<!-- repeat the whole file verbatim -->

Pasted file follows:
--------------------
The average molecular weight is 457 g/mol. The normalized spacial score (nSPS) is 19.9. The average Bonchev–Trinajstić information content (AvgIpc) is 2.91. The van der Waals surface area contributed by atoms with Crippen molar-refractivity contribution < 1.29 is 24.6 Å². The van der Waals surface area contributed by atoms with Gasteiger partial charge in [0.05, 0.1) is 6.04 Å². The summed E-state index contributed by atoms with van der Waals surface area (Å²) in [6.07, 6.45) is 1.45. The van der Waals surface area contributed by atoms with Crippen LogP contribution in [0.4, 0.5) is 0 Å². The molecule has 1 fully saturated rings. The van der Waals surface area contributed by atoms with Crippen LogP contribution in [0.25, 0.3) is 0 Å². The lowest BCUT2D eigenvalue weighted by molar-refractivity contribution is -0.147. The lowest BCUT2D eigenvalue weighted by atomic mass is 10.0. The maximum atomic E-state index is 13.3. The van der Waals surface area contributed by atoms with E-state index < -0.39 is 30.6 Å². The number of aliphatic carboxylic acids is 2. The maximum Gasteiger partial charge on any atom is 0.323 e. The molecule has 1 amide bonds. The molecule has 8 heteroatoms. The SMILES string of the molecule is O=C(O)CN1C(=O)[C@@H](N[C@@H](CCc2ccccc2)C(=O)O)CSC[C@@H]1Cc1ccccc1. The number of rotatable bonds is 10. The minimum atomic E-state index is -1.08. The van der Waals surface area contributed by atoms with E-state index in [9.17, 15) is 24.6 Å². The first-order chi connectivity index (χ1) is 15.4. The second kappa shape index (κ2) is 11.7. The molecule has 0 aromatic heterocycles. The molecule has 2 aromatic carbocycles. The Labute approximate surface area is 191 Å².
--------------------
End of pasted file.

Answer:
The average molecular weight is 457 g/mol. The normalized spacial score (nSPS) is 19.9. The average Bonchev–Trinajstić information content (AvgIpc) is 2.91. The van der Waals surface area contributed by atoms with Crippen molar-refractivity contribution < 1.29 is 24.6 Å². The van der Waals surface area contributed by atoms with Gasteiger partial charge in [0.05, 0.1) is 6.04 Å². The summed E-state index contributed by atoms with van der Waals surface area (Å²) in [6.07, 6.45) is 1.45. The van der Waals surface area contributed by atoms with Crippen LogP contribution in [0.4, 0.5) is 0 Å². The molecule has 1 fully saturated rings. The van der Waals surface area contributed by atoms with Crippen LogP contribution in [0.25, 0.3) is 0 Å². The lowest BCUT2D eigenvalue weighted by molar-refractivity contribution is -0.147. The lowest BCUT2D eigenvalue weighted by atomic mass is 10.0. The maximum atomic E-state index is 13.3. The van der Waals surface area contributed by atoms with E-state index < -0.39 is 30.6 Å². The number of aliphatic carboxylic acids is 2. The maximum Gasteiger partial charge on any atom is 0.323 e. The molecule has 1 amide bonds. The molecule has 8 heteroatoms. The SMILES string of the molecule is O=C(O)CN1C(=O)[C@@H](N[C@@H](CCc2ccccc2)C(=O)O)CSC[C@@H]1Cc1ccccc1. The number of rotatable bonds is 10. The minimum atomic E-state index is -1.08. The van der Waals surface area contributed by atoms with E-state index in [9.17, 15) is 24.6 Å². The first-order chi connectivity index (χ1) is 15.4. The second kappa shape index (κ2) is 11.7. The molecule has 0 aromatic heterocycles. The molecule has 2 aromatic carbocycles. The Labute approximate surface area is 191 Å².